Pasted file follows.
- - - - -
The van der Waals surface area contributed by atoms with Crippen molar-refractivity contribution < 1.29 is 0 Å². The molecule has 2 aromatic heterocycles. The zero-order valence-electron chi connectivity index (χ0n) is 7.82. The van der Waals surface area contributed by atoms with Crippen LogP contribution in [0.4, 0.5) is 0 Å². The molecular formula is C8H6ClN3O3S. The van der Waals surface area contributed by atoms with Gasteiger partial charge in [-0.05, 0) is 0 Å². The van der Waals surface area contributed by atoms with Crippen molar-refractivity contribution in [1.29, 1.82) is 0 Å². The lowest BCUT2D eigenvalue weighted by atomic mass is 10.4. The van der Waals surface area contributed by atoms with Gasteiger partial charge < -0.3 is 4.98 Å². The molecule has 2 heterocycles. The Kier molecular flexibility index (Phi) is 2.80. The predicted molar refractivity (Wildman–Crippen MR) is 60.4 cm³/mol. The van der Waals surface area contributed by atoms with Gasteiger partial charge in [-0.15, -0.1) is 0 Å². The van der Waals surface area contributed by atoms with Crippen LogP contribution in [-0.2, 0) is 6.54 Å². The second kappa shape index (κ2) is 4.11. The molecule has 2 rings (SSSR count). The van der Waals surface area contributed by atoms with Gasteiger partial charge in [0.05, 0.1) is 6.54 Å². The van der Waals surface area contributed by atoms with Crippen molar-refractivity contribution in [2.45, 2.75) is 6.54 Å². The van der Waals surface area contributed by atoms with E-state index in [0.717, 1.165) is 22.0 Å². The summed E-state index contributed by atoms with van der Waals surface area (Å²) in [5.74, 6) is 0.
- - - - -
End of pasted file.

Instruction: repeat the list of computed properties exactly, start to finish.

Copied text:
The van der Waals surface area contributed by atoms with Crippen molar-refractivity contribution < 1.29 is 0 Å². The molecule has 2 aromatic heterocycles. The zero-order valence-electron chi connectivity index (χ0n) is 7.82. The van der Waals surface area contributed by atoms with Crippen LogP contribution in [0.4, 0.5) is 0 Å². The molecular formula is C8H6ClN3O3S. The van der Waals surface area contributed by atoms with Gasteiger partial charge in [-0.05, 0) is 0 Å². The van der Waals surface area contributed by atoms with Crippen molar-refractivity contribution in [1.29, 1.82) is 0 Å². The lowest BCUT2D eigenvalue weighted by atomic mass is 10.4. The van der Waals surface area contributed by atoms with Gasteiger partial charge < -0.3 is 4.98 Å². The molecule has 2 heterocycles. The Kier molecular flexibility index (Phi) is 2.80. The predicted molar refractivity (Wildman–Crippen MR) is 60.4 cm³/mol. The van der Waals surface area contributed by atoms with Gasteiger partial charge in [-0.15, -0.1) is 0 Å². The van der Waals surface area contributed by atoms with Crippen LogP contribution in [-0.2, 0) is 6.54 Å². The second kappa shape index (κ2) is 4.11. The molecule has 2 rings (SSSR count). The van der Waals surface area contributed by atoms with Gasteiger partial charge in [0.05, 0.1) is 6.54 Å². The van der Waals surface area contributed by atoms with Crippen molar-refractivity contribution in [2.45, 2.75) is 6.54 Å². The van der Waals surface area contributed by atoms with E-state index in [0.717, 1.165) is 22.0 Å². The summed E-state index contributed by atoms with van der Waals surface area (Å²) in [5.74, 6) is 0.